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Monday, February 11, 2013

Role Models

Today I'm reading 1 Thessalonians 2:1-12 from J. B. Philipps "The New Testament in Modern English"

1-2 My brothers, you know from your own experience that our visit to you was no failure. We had, as you also know, been treated abominably at Philippi, and we came on to you only because God gave us courage. We came to tell you the Gospel, whatever the opposition might be.
3-12 Our message to you is true, our motives are pure, our conduct is absolutely above board. We speak under the solemn sense of being trusted by God with the Gospel. We do not aim to please men, but to please God who knows us through and through. No one could ever say, as again you know, that we used flattery to conceal greedy motives, and God himself is witness to our honesty. We made no attempt to win honour from men, either from you or from anybody else, though I suppose as Christ’s own messengers we might have done so. Our attitude among you was one of tenderness, rather like that of a devoted nurse among her babies. Because we loved you, it was a joy to us to give you not only the Gospel of God but our very hearts—so dear did you become to us. Our struggles and hard work, my brothers, must still be fresh in your minds. Day and night we worked so that our preaching of the Gospel to you might not cost you a penny. You are witnesses, as is God himself, that our life among you believers was honest, straightforward and above criticism. You will remember how we dealt with each one of you personally, like a father with his own children, stimulating your faith and courage and giving you instruction. Our only object was to help you to live lives worthy of the God who has called you to share the splendour of his kingdom.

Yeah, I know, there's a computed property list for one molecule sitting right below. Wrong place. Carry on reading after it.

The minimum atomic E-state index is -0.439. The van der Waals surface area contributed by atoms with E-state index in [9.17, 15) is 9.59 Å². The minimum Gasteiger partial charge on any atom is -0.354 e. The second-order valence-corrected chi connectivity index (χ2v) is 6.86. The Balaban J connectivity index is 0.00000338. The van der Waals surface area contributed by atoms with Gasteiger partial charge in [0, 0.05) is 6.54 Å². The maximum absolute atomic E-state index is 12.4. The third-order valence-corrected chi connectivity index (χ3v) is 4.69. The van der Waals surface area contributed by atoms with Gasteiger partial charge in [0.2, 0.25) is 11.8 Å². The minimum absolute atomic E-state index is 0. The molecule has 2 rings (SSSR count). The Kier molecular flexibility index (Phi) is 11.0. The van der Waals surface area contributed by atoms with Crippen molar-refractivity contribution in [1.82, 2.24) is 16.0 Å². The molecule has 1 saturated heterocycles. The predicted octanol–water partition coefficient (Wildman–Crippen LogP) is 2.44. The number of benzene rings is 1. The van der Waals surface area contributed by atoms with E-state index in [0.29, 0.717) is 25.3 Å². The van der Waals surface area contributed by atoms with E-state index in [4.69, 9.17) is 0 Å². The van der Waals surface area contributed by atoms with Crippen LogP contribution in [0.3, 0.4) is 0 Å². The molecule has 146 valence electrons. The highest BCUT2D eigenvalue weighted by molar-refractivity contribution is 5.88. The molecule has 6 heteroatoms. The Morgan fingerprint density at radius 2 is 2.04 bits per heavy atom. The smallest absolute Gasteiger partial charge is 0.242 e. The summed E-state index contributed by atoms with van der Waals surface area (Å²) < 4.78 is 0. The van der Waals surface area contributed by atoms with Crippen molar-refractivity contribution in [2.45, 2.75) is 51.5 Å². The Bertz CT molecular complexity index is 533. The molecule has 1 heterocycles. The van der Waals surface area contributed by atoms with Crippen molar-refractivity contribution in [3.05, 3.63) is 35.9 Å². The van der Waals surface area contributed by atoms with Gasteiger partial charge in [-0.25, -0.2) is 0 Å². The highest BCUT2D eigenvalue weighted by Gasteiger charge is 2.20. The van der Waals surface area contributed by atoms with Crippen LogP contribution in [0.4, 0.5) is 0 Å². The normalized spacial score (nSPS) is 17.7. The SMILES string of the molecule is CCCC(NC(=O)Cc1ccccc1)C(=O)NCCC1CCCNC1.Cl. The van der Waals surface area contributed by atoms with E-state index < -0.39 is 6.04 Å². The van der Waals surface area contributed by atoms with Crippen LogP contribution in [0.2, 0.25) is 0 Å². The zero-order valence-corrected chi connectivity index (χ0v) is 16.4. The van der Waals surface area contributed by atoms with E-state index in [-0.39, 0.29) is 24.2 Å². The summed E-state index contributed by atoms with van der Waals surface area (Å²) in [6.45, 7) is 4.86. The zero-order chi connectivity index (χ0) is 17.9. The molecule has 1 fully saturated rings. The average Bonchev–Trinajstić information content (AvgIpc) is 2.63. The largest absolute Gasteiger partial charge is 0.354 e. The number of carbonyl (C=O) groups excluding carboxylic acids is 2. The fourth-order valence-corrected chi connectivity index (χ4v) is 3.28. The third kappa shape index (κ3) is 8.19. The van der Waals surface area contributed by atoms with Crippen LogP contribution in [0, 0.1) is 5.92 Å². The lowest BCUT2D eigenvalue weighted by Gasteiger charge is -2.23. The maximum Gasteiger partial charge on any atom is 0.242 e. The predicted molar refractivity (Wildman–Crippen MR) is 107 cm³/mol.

This has been one of my favorite passages in the Bible about how to conduct ministry. The character qualities that Paul and his team display in this passage are applicable to everyone who seeks to serve Christ in leadership. Just go through it and underline everything that you can learn about the Apostle Paul in these 8 verses. It's quite a list. 

Here's another tip for doing personal Bible study. Here are four questions that can be used on almost every passage of Scripture.  Get a notebook and write them out. 

1. Are there any commands to obey?
2. Are there any promises to claim?
3. Are there any examples to follow?
4. Are there any errors to avoid?

Not every passage will yield answers to each question, but usually one of the questions will hit home. In this passage the main question would be "Are there any examples to follow?" Paul's example is worth exploring.


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